When Caroline Piasecki's ex-boyfriend posts their sex pictures on the Internet, it destroys her reputation as a nice college girl. Then a guy she barely knows rises to her defence and punches her ex to the ground. West Leavitt is the last person Caroline needs in her life. NAMED ONE OF THE BEST BOOKS OF THE YEAR BY LIBRARY JOURNAL In Robin York's sizzling debut, a college student is attacked online and must restore. When Caroline Piasecki's ex-boyfriend posts their sex pictures on the Internet, it destroys her reputation as a nice college girl. Suddenly her once-promising.
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Deeper book. Read reviews from the world's largest community for readers. In Robin York's sizzling debut, a college student is attacked online and. Editorial Reviews. Review. “[Robin] York's beautiful prose and vivid descriptions enhance the realism and impact of Caroline and West's story. Deeper and. Deeper (Caroline and West, part 1). When Caroline Piasecki's ex-boyfriend posts their sex pictures on the Internet, it destroys her reputation as a nice college.
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Other books by Robin York. A Novel Robin York. Bantam, July List Price: Recently Viewed Products. Robin York. Small Great Things: Jodi Picoult. Big Little Lies. Liane Moriarty. Dangerous Games: Danielle Steel.
I sagged against the desk. It sank in immediately, traveling some kind of shortcut path from my eyes to the area of my brain that had made a quiet, private list of the consequences of those photos the second Nate took them. Everyone will see you, mock you, hate you. This changes everything. Seeing those pictures—I was devastated. Bad idea, the radar told me.
Such a bad idea. But I overrode it, because Nate was in a mood, and I thought if I went along, it would bring him out of it. You trust him, I told myself. Nate would never.
But he did. He must have. The website identified me as Caroline Piasecki from Putnam, Iowa, and Nate was the only one who had those pictures. Either he put them there, or he gave them to someone who did. There were two shots of my face smiling. And the other, even dirtier pictures. Three of them. The page had four hundred sixty-two comments.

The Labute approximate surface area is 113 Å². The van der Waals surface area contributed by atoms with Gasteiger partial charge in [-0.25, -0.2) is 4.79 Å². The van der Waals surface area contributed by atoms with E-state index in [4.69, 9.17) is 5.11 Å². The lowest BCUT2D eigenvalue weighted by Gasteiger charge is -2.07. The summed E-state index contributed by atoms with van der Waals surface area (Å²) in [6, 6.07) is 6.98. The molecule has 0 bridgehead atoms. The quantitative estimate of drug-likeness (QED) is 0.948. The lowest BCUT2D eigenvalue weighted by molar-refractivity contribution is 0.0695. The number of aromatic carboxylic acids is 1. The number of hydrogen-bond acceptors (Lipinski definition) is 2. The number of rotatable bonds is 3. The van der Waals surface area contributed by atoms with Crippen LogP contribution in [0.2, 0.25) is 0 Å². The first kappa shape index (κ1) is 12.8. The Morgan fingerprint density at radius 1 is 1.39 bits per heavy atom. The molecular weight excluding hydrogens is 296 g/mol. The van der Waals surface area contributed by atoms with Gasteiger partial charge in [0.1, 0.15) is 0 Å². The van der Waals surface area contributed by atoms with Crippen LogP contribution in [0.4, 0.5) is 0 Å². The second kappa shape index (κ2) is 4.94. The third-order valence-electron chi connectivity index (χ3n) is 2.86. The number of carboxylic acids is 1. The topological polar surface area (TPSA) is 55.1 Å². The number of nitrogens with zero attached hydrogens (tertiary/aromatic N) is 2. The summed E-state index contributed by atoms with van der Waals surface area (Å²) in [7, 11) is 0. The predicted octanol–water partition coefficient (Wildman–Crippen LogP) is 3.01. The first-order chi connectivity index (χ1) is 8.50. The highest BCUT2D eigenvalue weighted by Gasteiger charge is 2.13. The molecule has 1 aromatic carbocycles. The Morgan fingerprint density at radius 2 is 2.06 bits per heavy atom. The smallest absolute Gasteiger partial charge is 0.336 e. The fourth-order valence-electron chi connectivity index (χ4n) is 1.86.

I guess it was college that did it. Nate was cute, popular, smart. Flattering to be noticed by a boy like that. But at Putnam, I had started to think maybe there was something missing between him and me. Better chemistry. A deeper connection. We shared a pizza and drank soda, and I tried to explain my reasoning without hurting his feelings. I thought I had pulled it off pretty well. I would have said he was a nice guy.
That we were still friends. Because who expects that? I sank down into the desk chair and thumbed through the first few screens of comments. Then the next few. Screen after screen.
She has nice tits. I want more vag! Every word I read—every filthy thing some basement-dwelling Internet creep said about me—I thought, This is my fault.
My fault, my fault, my fault. I never should have let Nate take the pictures. I knew it.
I knew it when he took them, I knew it after, I knew it when we broke up and I had this fleeting, urgent impulse to beg him to let me delete every single photo of me off his phone. I sat there for a long time, scrolling and reading, wiping tears from my eyes with the back of my free hand. I was panting more than breathing, panicking more than thinking, too disoriented to have anything like a coherent plan.
I think I was mourning the end of something without even knowing it had ended. My youth, maybe. The sunny, perfect part of my life.
I thought about how she would come back to the room and she would have seen.
She would know, and I would have to face her. It would be everybody.